On Bruegel’s “Icarus,” W.H. Auden, William Carlos Williams, And “Painting” Poetry

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Pieter Bruegel's Landscape With The Fall Of Icarus (1560s)

Pieter Bruegel’s Landscape With The Fall Of Icarus (1560s)

As I’ve written elsewhere, Bruegel the Elder was, at his best, a great painter. No, he was not a technical master, like Caravaggio, nor diverse as some later artists, but he still had one disadvantage that later painters did not: he started at the bottom. And I don’t mean this in the typical socioeconomic sense, just that, excepting Hieronymous Bosch, who died a few years before the artist’s birth, and served as a kind of model, there was remarkably little depth in the art world, as a whole. Yes, the Renaissance Masters have some argument for greatness, in their very best work, but conceptually, the Renaissance was exactly what the term means: a “re-birth,” but of older ideas, decidedly un-modern except in a few details (Christianity, for instance, replaced Roman religion), and were, therefore, stuck in the past, even as one part attuned itself to the future. So, Bruegel had to depend upon himself – at least ideationally – in the same way that later artists would grow to depend upon Bruegel, showing, as he did, new ways to interpret ancient myths, and a subtler, less didactic means of treating religion.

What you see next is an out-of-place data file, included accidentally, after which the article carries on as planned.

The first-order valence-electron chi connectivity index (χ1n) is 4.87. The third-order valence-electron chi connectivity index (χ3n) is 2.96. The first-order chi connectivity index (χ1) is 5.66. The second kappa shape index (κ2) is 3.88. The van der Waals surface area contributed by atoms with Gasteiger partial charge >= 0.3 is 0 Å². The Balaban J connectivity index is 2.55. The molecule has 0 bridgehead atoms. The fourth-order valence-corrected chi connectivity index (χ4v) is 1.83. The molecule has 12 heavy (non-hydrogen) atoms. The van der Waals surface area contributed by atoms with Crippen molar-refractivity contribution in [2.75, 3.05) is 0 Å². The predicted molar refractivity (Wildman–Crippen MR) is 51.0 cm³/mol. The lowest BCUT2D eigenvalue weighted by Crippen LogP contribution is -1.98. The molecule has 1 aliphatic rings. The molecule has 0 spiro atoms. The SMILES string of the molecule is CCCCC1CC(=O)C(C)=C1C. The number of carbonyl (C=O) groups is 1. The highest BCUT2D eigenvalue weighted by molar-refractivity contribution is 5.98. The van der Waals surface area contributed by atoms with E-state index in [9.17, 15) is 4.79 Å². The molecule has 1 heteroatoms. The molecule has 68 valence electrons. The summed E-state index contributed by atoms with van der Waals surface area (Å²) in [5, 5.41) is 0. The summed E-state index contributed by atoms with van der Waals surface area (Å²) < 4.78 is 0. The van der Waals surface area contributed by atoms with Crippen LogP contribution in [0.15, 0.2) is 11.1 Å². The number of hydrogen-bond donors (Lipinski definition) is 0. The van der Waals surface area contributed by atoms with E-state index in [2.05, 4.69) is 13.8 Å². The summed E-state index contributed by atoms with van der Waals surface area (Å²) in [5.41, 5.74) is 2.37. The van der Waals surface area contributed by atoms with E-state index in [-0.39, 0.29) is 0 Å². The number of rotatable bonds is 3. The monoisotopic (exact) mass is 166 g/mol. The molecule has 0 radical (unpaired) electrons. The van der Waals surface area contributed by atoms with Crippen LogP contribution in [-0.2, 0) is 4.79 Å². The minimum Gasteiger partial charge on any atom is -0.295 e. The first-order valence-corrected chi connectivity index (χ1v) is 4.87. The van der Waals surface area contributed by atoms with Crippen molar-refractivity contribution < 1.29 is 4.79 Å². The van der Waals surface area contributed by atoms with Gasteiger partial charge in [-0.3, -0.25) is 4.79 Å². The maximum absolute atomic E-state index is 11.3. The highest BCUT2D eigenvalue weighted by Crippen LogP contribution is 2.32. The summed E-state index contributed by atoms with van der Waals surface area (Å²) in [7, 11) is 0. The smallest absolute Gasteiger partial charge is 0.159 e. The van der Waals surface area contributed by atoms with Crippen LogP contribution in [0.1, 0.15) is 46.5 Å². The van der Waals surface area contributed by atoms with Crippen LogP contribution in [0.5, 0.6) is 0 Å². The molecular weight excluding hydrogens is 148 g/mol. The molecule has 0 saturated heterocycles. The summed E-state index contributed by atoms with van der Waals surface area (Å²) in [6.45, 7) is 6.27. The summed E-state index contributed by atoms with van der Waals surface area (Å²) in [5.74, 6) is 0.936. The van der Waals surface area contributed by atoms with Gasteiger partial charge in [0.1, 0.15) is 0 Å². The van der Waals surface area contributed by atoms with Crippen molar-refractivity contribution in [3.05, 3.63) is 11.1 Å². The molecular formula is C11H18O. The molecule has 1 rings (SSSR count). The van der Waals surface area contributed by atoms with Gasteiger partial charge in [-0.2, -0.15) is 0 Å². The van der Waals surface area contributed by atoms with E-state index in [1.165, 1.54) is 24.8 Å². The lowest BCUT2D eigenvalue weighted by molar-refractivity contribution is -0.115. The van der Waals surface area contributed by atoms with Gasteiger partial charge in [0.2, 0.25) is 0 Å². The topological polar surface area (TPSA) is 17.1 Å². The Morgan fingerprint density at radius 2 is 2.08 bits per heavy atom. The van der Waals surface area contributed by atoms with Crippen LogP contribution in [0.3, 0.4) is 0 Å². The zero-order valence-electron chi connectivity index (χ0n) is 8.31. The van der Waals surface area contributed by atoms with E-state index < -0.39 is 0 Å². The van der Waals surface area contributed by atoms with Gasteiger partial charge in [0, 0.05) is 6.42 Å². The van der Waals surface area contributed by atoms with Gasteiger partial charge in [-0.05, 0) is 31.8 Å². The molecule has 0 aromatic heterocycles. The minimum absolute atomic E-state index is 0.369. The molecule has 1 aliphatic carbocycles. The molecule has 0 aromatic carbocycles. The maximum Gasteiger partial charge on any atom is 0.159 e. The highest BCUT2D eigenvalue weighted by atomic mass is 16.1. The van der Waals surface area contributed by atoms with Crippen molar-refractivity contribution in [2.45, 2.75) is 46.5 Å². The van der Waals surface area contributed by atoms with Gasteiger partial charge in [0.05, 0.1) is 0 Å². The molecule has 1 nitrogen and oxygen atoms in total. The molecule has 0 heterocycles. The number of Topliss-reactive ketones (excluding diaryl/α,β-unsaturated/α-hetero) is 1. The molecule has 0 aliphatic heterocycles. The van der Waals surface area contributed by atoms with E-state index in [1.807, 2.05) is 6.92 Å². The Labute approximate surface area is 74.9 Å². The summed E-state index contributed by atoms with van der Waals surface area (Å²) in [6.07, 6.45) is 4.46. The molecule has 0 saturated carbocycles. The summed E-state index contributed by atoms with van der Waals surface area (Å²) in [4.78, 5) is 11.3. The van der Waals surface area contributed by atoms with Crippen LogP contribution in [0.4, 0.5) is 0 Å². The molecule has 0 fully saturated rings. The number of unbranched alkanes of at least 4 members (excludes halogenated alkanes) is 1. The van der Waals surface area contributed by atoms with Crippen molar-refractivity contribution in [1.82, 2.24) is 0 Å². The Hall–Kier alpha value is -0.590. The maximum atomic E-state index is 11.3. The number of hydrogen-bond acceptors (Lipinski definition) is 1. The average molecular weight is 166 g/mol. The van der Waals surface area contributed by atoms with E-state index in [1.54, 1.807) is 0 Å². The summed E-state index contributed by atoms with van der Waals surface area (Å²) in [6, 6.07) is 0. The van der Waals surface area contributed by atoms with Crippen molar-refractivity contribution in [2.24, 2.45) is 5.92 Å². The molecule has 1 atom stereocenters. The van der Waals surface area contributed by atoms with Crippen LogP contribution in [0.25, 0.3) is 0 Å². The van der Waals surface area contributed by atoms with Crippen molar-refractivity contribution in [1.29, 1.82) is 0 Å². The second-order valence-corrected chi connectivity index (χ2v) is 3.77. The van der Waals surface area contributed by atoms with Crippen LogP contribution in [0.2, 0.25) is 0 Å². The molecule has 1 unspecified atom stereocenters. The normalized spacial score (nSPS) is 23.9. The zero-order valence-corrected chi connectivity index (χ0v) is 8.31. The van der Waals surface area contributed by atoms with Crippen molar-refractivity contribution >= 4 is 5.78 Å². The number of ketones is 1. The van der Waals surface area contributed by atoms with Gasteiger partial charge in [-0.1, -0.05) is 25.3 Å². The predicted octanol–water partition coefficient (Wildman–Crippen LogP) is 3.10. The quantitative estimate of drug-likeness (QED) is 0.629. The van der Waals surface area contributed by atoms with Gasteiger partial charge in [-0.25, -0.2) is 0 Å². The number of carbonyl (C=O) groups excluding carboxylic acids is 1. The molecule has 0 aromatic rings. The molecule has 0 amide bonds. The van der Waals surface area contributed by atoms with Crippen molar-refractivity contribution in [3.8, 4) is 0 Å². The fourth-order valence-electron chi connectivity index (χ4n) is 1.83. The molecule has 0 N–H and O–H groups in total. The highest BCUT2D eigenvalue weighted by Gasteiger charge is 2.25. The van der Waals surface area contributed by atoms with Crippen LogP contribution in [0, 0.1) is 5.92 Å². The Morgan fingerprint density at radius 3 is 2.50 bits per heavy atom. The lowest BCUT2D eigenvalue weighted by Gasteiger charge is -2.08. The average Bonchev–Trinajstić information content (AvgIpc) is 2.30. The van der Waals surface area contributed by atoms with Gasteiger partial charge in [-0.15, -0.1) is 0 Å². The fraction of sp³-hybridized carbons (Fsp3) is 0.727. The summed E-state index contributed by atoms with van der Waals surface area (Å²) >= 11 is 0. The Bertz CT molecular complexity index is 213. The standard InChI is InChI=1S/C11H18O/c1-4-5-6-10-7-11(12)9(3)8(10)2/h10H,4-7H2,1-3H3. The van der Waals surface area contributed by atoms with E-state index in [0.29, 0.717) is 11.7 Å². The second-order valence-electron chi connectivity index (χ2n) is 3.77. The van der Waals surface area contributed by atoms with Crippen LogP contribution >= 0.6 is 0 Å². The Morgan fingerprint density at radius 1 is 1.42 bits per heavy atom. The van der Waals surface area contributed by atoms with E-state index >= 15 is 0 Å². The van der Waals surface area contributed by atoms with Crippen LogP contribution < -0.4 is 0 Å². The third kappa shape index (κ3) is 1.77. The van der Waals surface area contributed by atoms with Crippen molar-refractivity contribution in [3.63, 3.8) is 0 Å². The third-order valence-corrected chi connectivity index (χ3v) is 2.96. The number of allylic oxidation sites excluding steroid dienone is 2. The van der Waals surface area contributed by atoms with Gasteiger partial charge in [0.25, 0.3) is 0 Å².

One of Bruegel’s most famous paintings, Landscape With The Fall Of Icarus, illustrates the above quite well. No, it is not, on a purely technical level, on par with later, better paintings by others — just consider its flat, almost medieval-like quality — but on the plus side, while it could have been handicapped by its almost clichéd mythological subject, it subverts not only its own topic, but the very genre of landscape painting as a whole. Note, for instance, the simple pastoral scene, a shepherd casually looking up (a forgettable gesture, that), a fisherman, a ship, the indifferent backdrop, by the mountains… Yet the painting purports to be of Icarus, a subject that, in virtually every interpretation of the myth, from writing to visual art, would put HIS misfortune to the front. In fact, it takes a long time to even notice the boy’s legs (the only part of him that’s visible), which, once seen, really change’s the nature of the painting. The indifference of the farmer with his horse, or the fisherman’s complete lack of notice reveals how utterly small this event must be to everyone else involved — for even the shepherd, the lone person to even glance up, will, most likely, second-guess himself in the end, turn his face back to his sheep, and move along. The subject, then, is not REALLY Icarus (although the viewer expects him to be), but patterns of human interaction, and the loneliness such events usually engender. One can’t say too much for the technical depths, within, yet the medieval style works MUCH better for the subject, anyway, and the ideational depths — really, Bosch’s and Bruegel’s primary strength — would come to define artistic modernism at a time when few seemed to really care for such.